updated 5/11/2007 7:47:31 AM ET 2007-05-11T11:47:31

Treasury chief Gordon Brown on Friday launched his campaign to become Britain’s next prime minister and win back voters disenchanted after a decade of Labour Party rule.

Brown said his government would honor Britain’s commitments in Iraq but acknowledged mistakes had been made, and he pledged that his government would be more open and cooperate more with Parliament.

“We will keep our obligations to the Iraqi people. These are obligations that are part of U.N. resolution, they are in support of a democracy.”

He said he would be talking to Iraqi government officials and British forces in the country.

“I do think that over the next few months the emphasis will shift. We’ve got to concentrate more on political reconciliation in Iraq. We’ve got to concentrate more on economic development so that people in Iraq ... feel that they have a stake in the country for the future,” Brown said.

Britain ranks second, after the United States, in terms of troops committed to Iraq. The British total is 7,100 but a reduction to 5,000 is planned for later in the year.

Bush expresses optimism
President Bush seemed optimistic Thursday about the possibility of continuity on Iraq between Prime Minister Tony Blair and his likely successor.

The president told reporters that he believes Brown “understands the consequences of failure” in Iraq. As Bush sees it, a U.S. defeat would give a boost to terrorism.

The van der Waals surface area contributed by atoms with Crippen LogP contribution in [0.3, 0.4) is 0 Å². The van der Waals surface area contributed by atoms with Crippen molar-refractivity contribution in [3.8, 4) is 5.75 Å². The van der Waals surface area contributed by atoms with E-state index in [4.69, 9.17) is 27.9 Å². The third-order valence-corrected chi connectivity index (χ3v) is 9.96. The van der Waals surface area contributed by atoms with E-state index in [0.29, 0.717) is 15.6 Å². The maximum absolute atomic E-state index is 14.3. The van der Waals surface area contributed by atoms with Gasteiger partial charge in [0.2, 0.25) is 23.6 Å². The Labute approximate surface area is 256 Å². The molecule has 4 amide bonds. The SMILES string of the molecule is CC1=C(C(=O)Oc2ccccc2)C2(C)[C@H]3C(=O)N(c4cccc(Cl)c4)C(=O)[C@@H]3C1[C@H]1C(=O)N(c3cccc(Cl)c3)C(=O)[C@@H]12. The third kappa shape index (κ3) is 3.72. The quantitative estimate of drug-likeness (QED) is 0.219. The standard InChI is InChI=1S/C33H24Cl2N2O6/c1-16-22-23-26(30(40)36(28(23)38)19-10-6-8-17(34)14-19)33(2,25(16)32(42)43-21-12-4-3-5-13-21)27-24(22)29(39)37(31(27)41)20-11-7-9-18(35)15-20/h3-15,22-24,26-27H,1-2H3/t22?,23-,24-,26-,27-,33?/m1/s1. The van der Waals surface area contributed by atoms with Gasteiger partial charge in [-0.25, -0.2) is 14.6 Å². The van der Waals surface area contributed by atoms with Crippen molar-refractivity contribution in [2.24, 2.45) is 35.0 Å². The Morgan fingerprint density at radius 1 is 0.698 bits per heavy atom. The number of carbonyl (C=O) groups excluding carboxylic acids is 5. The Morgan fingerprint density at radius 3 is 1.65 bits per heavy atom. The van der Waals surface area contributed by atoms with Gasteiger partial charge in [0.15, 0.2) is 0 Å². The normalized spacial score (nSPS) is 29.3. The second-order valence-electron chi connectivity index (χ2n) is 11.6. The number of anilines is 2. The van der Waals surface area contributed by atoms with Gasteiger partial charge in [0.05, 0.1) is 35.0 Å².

Blair, who is stepping down on June 27, formally endorsed Brown shortly before the Treasury chief began a series of appearances Friday.

“He has a quite extraordinary and rare ability, a tremendous talent to be put at the service of our country,” Blair said of Brown, who faces no serious opposition in his bid for promotion.

“He has shown in his exemplary management of the economy ... that he has the strength, judgment and experience to make a great prime minister,” Blair said.

Brown’s political ambition surfaced when he was 12, when he started canvassing for the Labour Party.

He gained a doctorate from Edinburgh University, in Scotland, having written his thesis on the links between the Labour Party and Scottish trade unions, according to Robert Peston, author of the 2005 book “Brown’s Britain.”

But beyond his loyalty to Labour, little is known about Brown’s political leanings. He has close ties to the U.S. Democratic Party, and was said to have been particularly close to Massachusetts Sen. John Kerry. President Bush said Brown was “an open and engaging person.”

“And I found him to be an easy-to-talk-to, good thinker,” Bush said Thursday.

Copyright 2007 The Associated Press. All rights reserved. This material may not be published, broadcast, rewritten or redistributed.


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